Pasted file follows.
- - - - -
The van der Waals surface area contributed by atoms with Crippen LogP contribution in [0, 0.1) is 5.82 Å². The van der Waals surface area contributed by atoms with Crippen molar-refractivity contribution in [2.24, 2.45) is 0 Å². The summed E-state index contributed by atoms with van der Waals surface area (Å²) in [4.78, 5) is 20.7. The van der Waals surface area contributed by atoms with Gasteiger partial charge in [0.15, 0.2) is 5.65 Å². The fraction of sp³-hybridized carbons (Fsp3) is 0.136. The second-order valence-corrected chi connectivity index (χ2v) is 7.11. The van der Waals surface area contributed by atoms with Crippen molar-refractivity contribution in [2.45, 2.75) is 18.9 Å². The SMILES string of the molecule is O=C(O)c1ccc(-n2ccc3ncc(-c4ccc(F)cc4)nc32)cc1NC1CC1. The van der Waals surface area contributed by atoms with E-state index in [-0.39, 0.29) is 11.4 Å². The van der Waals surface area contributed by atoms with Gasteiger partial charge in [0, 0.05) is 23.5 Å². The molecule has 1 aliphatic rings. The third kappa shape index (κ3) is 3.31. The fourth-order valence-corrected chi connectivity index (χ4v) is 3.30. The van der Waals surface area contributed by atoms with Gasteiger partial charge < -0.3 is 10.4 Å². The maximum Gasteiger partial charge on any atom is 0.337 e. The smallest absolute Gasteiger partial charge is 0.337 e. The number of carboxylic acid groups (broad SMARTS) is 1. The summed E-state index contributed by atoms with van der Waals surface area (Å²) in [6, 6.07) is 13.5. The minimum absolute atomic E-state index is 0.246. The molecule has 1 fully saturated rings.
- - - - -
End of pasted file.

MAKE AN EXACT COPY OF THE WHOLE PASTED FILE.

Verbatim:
The van der Waals surface area contributed by atoms with Crippen LogP contribution in [0, 0.1) is 5.82 Å². The van der Waals surface area contributed by atoms with Crippen molar-refractivity contribution in [2.24, 2.45) is 0 Å². The summed E-state index contributed by atoms with van der Waals surface area (Å²) in [4.78, 5) is 20.7. The van der Waals surface area contributed by atoms with Gasteiger partial charge in [0.15, 0.2) is 5.65 Å². The fraction of sp³-hybridized carbons (Fsp3) is 0.136. The second-order valence-corrected chi connectivity index (χ2v) is 7.11. The van der Waals surface area contributed by atoms with Crippen molar-refractivity contribution in [2.45, 2.75) is 18.9 Å². The SMILES string of the molecule is O=C(O)c1ccc(-n2ccc3ncc(-c4ccc(F)cc4)nc32)cc1NC1CC1. The van der Waals surface area contributed by atoms with E-state index in [-0.39, 0.29) is 11.4 Å². The van der Waals surface area contributed by atoms with Gasteiger partial charge in [0, 0.05) is 23.5 Å². The molecule has 1 aliphatic rings. The third kappa shape index (κ3) is 3.31. The fourth-order valence-corrected chi connectivity index (χ4v) is 3.30. The van der Waals surface area contributed by atoms with Gasteiger partial charge < -0.3 is 10.4 Å². The maximum Gasteiger partial charge on any atom is 0.337 e. The smallest absolute Gasteiger partial charge is 0.337 e. The number of carboxylic acid groups (broad SMARTS) is 1. The summed E-state index contributed by atoms with van der Waals surface area (Å²) in [6, 6.07) is 13.5. The minimum absolute atomic E-state index is 0.246. The molecule has 1 fully saturated rings.